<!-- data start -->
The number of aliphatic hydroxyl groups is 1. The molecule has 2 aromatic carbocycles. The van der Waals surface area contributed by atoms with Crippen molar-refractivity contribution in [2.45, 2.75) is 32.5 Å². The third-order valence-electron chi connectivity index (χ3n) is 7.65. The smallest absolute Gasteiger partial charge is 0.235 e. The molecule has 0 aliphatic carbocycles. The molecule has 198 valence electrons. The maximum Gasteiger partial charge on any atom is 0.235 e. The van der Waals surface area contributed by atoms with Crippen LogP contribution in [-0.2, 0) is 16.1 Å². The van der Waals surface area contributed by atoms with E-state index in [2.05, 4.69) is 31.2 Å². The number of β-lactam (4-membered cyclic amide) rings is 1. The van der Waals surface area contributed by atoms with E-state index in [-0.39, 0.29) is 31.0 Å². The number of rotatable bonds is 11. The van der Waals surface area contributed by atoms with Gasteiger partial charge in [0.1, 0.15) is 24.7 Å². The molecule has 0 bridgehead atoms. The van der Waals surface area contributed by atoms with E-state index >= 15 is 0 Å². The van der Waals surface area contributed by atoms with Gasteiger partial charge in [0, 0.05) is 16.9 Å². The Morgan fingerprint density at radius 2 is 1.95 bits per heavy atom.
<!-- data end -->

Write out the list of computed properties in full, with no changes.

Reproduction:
The number of aliphatic hydroxyl groups is 1. The molecule has 2 aromatic carbocycles. The van der Waals surface area contributed by atoms with Crippen molar-refractivity contribution in [2.45, 2.75) is 32.5 Å². The third-order valence-electron chi connectivity index (χ3n) is 7.65. The smallest absolute Gasteiger partial charge is 0.235 e. The molecule has 0 aliphatic carbocycles. The molecule has 198 valence electrons. The maximum Gasteiger partial charge on any atom is 0.235 e. The van der Waals surface area contributed by atoms with Crippen LogP contribution in [-0.2, 0) is 16.1 Å². The van der Waals surface area contributed by atoms with E-state index in [2.05, 4.69) is 31.2 Å². The number of β-lactam (4-membered cyclic amide) rings is 1. The van der Waals surface area contributed by atoms with E-state index in [-0.39, 0.29) is 31.0 Å². The number of rotatable bonds is 11. The van der Waals surface area contributed by atoms with Gasteiger partial charge in [0.1, 0.15) is 24.7 Å². The molecule has 0 bridgehead atoms. The van der Waals surface area contributed by atoms with E-state index >= 15 is 0 Å². The van der Waals surface area contributed by atoms with Gasteiger partial charge in [0, 0.05) is 16.9 Å². The Morgan fingerprint density at radius 2 is 1.95 bits per heavy atom.